Returns from a Swiss Collector: Anonymity Amnesty?


Continuing with the idea of the anonymous Swiss collector as an auction catalogue trope, I want to raise the question of returns.

If Switzerland is getting better, if the “tide has turned”, so to speak, on the antiquities market, and if the items that I imagine are collecting dust in some Swiss warehouse are now unsellable, will we see a sort of anonymity amnesty develop?

In January of this year, it was announced that an anonymous Swiss collector was returning four human mummies to Chile. The mummies were said to be from the Atacama desert, and range in date from perhaps 7,000 years old to only 500 years old, meaning after the Conquest.

To quote the AP newswire piece:

The Swiss government says the unnamed collector agreed to voluntarily hand the mummies over to Chile.”

What a cryptic statement! It reeks of back story! To quote the AFP:

Besides the mummies, the private collection also included other human remains in an ‘advanced state of degradation’, which will therefore be buried in Geneva.” 

Mystery, intrigue, grotesque…and a pass? 

Clearly I don’t (and can’t) know the details of the situation but it seems like a fellow was caught in Switzerland with a surprising amount of Chilean human remains, he was probably under the impression that holding them in Switzerland would clean up their illegality, and he found out that he was wrong. Perhaps they had been sitting around there for a while. Yet, to read between the lines a little bit, a few issues beg comment.

First, is this a collector or is this a dealer? As I noted before, in the auction world, the “anonymous Swiss collector” is rarely a true collector, s/he is an antiquities dealer/middleman who historically passed artifacts through Switzerland so that they might gain a pseudo-legal provenance. That there were so many mummies (and other bits and pieces!!) from Chile in this one “collection”, and that some were in a poor state makes me wonder if this is a dealer.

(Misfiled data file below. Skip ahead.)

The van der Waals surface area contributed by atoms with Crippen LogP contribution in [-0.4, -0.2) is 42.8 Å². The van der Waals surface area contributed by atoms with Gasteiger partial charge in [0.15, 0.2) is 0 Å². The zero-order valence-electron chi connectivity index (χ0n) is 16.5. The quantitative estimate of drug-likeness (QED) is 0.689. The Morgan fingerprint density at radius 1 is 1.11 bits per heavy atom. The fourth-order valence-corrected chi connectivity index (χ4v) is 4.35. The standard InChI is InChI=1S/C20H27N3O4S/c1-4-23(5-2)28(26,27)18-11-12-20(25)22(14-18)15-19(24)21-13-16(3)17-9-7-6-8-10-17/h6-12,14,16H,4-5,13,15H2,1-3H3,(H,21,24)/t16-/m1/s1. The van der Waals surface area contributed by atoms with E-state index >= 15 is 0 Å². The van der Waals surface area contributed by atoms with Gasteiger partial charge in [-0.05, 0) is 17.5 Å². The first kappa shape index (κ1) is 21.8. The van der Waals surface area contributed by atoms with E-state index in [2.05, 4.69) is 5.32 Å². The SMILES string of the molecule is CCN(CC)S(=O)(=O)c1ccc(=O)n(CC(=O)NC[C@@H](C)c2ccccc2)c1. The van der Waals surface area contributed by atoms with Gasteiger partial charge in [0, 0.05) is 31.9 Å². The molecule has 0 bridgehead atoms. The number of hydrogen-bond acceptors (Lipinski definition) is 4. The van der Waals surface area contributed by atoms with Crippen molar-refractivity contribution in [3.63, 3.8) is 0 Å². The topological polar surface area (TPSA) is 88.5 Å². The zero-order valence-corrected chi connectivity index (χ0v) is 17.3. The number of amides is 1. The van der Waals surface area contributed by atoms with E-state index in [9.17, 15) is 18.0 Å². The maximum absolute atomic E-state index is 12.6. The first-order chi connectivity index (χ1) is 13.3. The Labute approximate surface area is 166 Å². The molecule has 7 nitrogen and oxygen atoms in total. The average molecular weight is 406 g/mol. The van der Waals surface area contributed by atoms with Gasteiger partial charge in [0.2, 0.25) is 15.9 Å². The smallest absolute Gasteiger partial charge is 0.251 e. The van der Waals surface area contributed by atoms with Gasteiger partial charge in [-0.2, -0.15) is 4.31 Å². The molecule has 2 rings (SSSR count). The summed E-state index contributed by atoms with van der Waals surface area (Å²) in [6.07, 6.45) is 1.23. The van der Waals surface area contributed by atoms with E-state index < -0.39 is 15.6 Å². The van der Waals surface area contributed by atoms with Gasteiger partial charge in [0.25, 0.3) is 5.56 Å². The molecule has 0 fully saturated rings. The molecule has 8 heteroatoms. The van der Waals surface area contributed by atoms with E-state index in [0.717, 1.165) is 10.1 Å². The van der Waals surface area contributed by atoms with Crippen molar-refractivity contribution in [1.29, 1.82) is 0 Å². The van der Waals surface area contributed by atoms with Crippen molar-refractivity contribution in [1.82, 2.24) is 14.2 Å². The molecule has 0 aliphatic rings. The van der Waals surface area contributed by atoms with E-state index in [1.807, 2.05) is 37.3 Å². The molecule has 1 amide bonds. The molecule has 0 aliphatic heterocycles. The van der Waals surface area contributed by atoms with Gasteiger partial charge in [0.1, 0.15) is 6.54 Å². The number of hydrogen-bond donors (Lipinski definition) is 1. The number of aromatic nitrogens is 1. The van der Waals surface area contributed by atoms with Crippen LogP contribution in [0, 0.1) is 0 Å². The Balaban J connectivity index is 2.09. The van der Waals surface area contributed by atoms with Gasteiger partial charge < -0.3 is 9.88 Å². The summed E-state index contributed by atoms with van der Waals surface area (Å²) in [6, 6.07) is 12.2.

Second, why does the individual get to cling to his Swiss anonymity? This seems to be a “we will let this slide if you give it all back and don’t make a fuss” situation. A sort of amnesty for a return. Amnesty returns in the looting/antiquities crime world are horrible divisive to the point where I don’t even know where I stand. Plus: the object is returned and a sale is not made! Minus: a dealer gets a chance to smuggle and try to make bank on an illicit object and is able to ‘return’ it with no penalty if he can’t find a buyer. Either way there is no transparency in either the market or the fight against the market.

A further level of complication is that we are talking about human remains. I have no idea how Switzerland governs such things, but in much of the rest of the world a human body, no matter how old, is in a totally different category of regulation than non-human cultual property. (Word to the wise: if you live in the UK and you find a three thousand year old human body, you still need to call the police.) This may have been a grey area in Swiss law, complicating the matter. If anyone out there knows more about human remains regulation in Switzerland, let me know, but the facts seem to be that these bodies left Chile illegally, the entered Switzerland dubiously, and they have been returned with government-sanctioned anonymity.

Will the anonymous Swiss collector become the anonymous Swiss returner?